Sociologists have written a lot about “economic, social, and cultural capital.” One sociologist suggests adding a new category: “erotic capital“:
Even some academics are waxing poetic about the hidden value of sexual prowess. Sociologist and London School of Economics professor Catherine Hakim, author of Erotic Capital: The Power of Attraction in the Boardroom and the Bedroom, believes that “erotic capital” is the fourth human asset, in addition to economic, social and cultural capital.
She defines it broadly as physical and social attractiveness, and says that flirting is one manifestation. “Charisma often includes flirting, when appropriate,” Hakim says, “and these days even CEOs are expected to display charisma.”
While the rest of this post is about “flirting gone wrong,” I wonder how other sociologists would view the idea of “erotic capital.” People have some control over their looks, particularly if they have money (which often enables better health care), but it is also predetermined. Additionally, there is pressure to conform to culturally-specific standards of beauty. All of us are socialized into particular patterns of attractiveness which could range from being well-mannered to flirtatious and dressy to roguish.
There are quite a few studies that discuss the effects of being attractive. I don’t recall Goffman’s dramaturgical work mentioning much about “physical or social attractiveness.” While such studies did account for power dynamics, certainly attractiveness plays some role in interaction. Can attractiveness be enough to overcome deficits in other areas of capital or would it be in fourth place in terms of importance about the types of capital?
One frustrating aspect of political coverage is the common emphasis on the appearance of politicians. This is particularly common in stories about female politicians: the story often has to start with a quick summary of how (appropriate or fashionable) they look. Perhaps this is to be expected in a culture that prizes attractiveness and youth. But this emphasis can cross gender lines. Just consider this summary of Mitch Daniels found in the third paragraph of a story in a recent edition of Newsweek:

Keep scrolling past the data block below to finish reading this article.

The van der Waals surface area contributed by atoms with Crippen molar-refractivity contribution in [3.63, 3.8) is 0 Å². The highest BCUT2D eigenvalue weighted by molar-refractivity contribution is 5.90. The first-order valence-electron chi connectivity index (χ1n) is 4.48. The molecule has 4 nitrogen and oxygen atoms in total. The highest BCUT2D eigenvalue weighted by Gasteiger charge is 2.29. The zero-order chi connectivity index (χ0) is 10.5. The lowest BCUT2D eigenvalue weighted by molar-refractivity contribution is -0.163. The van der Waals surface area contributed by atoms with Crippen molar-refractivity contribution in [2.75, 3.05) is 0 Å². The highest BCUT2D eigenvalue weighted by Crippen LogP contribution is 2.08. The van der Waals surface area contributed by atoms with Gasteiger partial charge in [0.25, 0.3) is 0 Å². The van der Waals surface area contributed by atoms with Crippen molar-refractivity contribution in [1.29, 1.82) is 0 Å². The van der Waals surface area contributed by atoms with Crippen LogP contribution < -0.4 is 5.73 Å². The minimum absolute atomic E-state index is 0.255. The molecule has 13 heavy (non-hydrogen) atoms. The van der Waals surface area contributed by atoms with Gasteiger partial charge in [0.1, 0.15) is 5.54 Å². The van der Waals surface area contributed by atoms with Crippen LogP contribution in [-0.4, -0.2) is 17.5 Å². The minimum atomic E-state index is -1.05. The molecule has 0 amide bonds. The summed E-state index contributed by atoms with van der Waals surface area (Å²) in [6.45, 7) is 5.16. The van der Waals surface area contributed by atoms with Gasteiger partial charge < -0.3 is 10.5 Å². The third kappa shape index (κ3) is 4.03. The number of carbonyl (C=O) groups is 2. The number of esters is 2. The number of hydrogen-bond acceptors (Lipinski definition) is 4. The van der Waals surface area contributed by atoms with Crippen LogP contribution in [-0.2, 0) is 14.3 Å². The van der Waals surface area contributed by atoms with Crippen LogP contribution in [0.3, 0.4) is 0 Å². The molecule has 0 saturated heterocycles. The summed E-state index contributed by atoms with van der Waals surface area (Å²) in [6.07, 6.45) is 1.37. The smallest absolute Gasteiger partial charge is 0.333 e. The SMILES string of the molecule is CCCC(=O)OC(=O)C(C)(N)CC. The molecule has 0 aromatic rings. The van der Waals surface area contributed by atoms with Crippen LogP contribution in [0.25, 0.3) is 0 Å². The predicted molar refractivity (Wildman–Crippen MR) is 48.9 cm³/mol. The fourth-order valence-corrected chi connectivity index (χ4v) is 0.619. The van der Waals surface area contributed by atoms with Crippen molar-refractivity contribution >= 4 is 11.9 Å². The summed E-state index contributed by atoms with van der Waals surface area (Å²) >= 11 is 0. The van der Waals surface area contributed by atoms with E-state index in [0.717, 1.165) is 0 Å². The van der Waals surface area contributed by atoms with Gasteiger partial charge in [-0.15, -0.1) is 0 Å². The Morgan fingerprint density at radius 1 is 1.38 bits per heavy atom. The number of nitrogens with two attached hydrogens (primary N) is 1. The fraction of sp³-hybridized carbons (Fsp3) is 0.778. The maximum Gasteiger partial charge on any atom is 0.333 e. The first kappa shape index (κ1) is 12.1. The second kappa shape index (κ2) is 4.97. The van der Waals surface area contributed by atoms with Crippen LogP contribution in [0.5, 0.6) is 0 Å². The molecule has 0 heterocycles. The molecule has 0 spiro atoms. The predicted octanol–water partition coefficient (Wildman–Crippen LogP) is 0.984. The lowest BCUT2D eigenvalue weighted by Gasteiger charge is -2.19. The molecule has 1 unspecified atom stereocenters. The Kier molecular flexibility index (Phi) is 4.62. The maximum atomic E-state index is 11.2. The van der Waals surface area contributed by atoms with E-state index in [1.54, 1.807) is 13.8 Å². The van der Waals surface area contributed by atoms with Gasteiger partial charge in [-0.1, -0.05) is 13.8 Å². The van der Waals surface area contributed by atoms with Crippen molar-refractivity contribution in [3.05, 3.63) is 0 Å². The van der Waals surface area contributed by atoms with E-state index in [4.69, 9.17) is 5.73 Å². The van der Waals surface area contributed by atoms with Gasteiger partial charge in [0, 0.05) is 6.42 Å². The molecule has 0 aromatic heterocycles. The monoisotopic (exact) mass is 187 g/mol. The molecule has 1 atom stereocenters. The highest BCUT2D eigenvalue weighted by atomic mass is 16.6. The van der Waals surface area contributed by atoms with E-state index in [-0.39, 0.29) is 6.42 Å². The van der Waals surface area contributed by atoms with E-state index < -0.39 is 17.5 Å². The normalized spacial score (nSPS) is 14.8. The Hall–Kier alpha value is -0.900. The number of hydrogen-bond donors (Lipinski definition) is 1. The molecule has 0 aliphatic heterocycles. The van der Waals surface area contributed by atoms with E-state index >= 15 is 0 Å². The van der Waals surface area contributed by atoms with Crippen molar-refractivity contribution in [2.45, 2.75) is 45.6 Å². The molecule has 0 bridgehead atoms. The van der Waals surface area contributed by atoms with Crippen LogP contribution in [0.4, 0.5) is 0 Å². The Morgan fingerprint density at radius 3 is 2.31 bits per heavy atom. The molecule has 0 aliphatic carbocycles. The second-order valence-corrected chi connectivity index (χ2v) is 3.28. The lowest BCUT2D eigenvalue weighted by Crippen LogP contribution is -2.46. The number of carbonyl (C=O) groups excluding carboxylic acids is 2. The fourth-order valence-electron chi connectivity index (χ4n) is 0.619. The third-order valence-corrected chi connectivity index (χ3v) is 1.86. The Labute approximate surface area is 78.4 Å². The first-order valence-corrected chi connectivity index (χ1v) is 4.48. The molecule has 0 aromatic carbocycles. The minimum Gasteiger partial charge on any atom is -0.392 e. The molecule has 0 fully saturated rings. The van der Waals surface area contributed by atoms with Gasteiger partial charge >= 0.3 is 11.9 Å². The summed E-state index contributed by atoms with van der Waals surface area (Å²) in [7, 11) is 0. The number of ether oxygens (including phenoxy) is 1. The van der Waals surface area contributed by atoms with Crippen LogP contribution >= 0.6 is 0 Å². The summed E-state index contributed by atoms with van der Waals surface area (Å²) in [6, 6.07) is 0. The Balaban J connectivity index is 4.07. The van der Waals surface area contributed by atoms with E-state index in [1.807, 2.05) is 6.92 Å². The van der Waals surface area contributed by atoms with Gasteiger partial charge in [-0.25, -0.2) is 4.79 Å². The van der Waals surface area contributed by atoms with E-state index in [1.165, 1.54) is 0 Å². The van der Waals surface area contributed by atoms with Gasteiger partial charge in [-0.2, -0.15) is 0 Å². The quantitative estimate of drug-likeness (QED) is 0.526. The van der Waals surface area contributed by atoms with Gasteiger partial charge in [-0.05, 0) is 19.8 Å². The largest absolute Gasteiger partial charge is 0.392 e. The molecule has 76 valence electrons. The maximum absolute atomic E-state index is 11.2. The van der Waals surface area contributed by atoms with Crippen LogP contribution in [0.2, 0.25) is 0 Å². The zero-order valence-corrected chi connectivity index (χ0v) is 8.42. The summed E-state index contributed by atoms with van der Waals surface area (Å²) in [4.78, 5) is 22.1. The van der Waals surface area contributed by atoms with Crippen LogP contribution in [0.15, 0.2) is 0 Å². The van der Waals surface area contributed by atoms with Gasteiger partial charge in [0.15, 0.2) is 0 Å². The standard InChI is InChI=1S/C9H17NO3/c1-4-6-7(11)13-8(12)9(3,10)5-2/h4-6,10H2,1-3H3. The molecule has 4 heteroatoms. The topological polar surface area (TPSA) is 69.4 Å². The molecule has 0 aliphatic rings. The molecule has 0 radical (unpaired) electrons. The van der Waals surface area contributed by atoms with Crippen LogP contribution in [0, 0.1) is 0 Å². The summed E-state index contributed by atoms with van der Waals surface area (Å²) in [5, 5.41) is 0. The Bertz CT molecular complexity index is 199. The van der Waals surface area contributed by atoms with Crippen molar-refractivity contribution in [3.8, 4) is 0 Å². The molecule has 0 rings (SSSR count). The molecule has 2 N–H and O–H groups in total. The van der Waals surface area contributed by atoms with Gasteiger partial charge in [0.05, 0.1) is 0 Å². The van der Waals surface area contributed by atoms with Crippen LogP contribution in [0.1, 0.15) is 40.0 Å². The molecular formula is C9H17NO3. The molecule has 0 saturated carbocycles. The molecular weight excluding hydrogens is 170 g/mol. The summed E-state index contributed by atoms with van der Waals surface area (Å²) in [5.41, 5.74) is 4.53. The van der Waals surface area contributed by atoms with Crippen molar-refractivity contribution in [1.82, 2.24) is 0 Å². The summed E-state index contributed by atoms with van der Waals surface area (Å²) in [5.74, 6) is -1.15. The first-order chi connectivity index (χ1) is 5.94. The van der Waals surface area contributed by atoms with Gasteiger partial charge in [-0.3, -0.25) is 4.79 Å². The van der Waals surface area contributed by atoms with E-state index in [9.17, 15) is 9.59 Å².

If you’ve heard anything about Indiana’s very slight, very balding, very unimposing governor—and that’s a big if—it’s probably just the opposite: that he couldn’t possibly win the 2012 Republican presidential nomination, and that even if he did, his chances of defeating Obama in the general election would be close to nil. The reasons, they say, are many. At 5 feet 7 (in boots), Daniels is shorter than Obama’s 12-year-old daughter, Malia. His rather uninspiring demeanor—reticent, stiff, and slightly skittish, with darting eyes and long blanks between words—better suits a former director of the Office of Management and Budget, which he happens to be, than a leader of the free world. And his comb-over is borderline delusional. As conservative journalist Andrew Ferguson recently put it, “I see [Daniels] as he strides toward the middle of the stage to shake hands with Obama before the first debate and comes up to the president’s navel. Election over.”
There are lots of reasons you could disagree with Mitch Daniels – the story goes on to discuss some of these points. But what do his height, “uninspiring demeanor,” and hair have to do with his ability to govern?
The Chronicle of Higher Education takes a look at how the attractiveness of professors affects their career. Some of the highlights of the article:
Research shows that attractive people do better in life. They are treated better by teachers, doctors, even strangers, and are more likely to be hired and promoted than those who are less attractive. But in academe, being hot has a downside: Professors who are considered too good-looking can be cast by their peers as lightweights, known less for their productivity than for their pulchritude…
Although research shows that students give better teaching evaluations to professors they think are attractive, good looks can also be a burden in the classroom.
An interesting factor to keep in mind when assessing student evaluations.